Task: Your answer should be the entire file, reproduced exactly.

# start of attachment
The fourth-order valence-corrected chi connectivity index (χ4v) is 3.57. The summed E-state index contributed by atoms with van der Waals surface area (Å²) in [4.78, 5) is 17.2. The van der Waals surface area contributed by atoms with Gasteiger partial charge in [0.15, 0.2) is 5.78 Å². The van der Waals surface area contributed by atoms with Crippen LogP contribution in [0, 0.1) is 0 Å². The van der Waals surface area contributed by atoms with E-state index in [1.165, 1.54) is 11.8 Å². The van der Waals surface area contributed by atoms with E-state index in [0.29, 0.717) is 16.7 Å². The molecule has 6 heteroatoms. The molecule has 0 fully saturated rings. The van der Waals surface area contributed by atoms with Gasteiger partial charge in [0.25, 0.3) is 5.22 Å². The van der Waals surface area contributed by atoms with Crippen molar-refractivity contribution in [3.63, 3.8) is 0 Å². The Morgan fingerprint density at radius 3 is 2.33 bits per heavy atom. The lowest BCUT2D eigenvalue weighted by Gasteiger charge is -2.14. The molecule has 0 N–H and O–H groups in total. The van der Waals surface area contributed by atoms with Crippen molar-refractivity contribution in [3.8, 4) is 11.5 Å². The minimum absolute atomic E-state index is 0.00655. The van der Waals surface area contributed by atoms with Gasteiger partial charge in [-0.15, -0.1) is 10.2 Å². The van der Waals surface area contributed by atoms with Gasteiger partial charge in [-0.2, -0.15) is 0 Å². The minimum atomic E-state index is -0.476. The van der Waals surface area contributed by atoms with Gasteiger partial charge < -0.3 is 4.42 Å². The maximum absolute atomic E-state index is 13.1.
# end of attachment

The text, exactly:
The fourth-order valence-corrected chi connectivity index (χ4v) is 3.57. The summed E-state index contributed by atoms with van der Waals surface area (Å²) in [4.78, 5) is 17.2. The van der Waals surface area contributed by atoms with Gasteiger partial charge in [0.15, 0.2) is 5.78 Å². The van der Waals surface area contributed by atoms with Crippen LogP contribution in [0, 0.1) is 0 Å². The van der Waals surface area contributed by atoms with E-state index in [1.165, 1.54) is 11.8 Å². The van der Waals surface area contributed by atoms with E-state index in [0.29, 0.717) is 16.7 Å². The molecule has 6 heteroatoms. The molecule has 0 fully saturated rings. The van der Waals surface area contributed by atoms with Gasteiger partial charge in [0.25, 0.3) is 5.22 Å². The van der Waals surface area contributed by atoms with Crippen molar-refractivity contribution in [3.63, 3.8) is 0 Å². The Morgan fingerprint density at radius 3 is 2.33 bits per heavy atom. The lowest BCUT2D eigenvalue weighted by Gasteiger charge is -2.14. The molecule has 0 N–H and O–H groups in total. The van der Waals surface area contributed by atoms with Crippen molar-refractivity contribution in [3.8, 4) is 11.5 Å². The minimum absolute atomic E-state index is 0.00655. The van der Waals surface area contributed by atoms with Gasteiger partial charge in [-0.15, -0.1) is 10.2 Å². The van der Waals surface area contributed by atoms with Gasteiger partial charge in [-0.2, -0.15) is 0 Å². The minimum atomic E-state index is -0.476. The van der Waals surface area contributed by atoms with Gasteiger partial charge < -0.3 is 4.42 Å². The maximum absolute atomic E-state index is 13.1.